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Nevada Backs Priority Superfund Status For Toxic Mine

the wazoo / Flickr
 

the wazoo / Flickr

(AP) - The state of Nevada is dropping 15 years of opposition to the Environmental Protection Agency's push to add a toxic, World War II-era copper mine to the priority list of the most polluted Superfund sites in the nation.

Nevada Gov. Brian Sandoval said Tuesday in a letter to the EPA obtained by The Associated Press that he's cautiously concurring with the proposal that would make available $31 million in federal funds to help clean up the abandoned Anaconda mine 80 miles southeast of Reno.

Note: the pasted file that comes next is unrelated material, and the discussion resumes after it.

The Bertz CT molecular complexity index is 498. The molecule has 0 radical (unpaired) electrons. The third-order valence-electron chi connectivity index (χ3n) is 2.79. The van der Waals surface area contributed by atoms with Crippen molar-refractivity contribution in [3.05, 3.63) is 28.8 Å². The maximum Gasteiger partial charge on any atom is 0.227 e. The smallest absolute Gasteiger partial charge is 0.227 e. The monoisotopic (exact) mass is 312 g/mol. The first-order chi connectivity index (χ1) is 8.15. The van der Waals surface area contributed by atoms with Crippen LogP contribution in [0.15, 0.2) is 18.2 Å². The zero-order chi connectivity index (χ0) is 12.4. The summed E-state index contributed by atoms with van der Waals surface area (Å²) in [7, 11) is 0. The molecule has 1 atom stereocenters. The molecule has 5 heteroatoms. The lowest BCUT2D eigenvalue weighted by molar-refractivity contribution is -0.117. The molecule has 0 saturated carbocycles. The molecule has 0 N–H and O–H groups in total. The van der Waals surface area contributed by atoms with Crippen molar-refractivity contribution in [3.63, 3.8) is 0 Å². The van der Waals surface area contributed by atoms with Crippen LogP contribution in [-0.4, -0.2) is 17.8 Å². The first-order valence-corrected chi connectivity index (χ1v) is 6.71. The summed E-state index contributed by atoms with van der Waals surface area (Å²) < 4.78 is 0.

Sandoval told EPA last year he wasn't ready to support the national priority listing because of continued resistance from some local residents concerned about the stigma of Superfund status. But he says he's now convinced it's the best alternative based in part on EPA's assurances federal funding will be put on a fast track.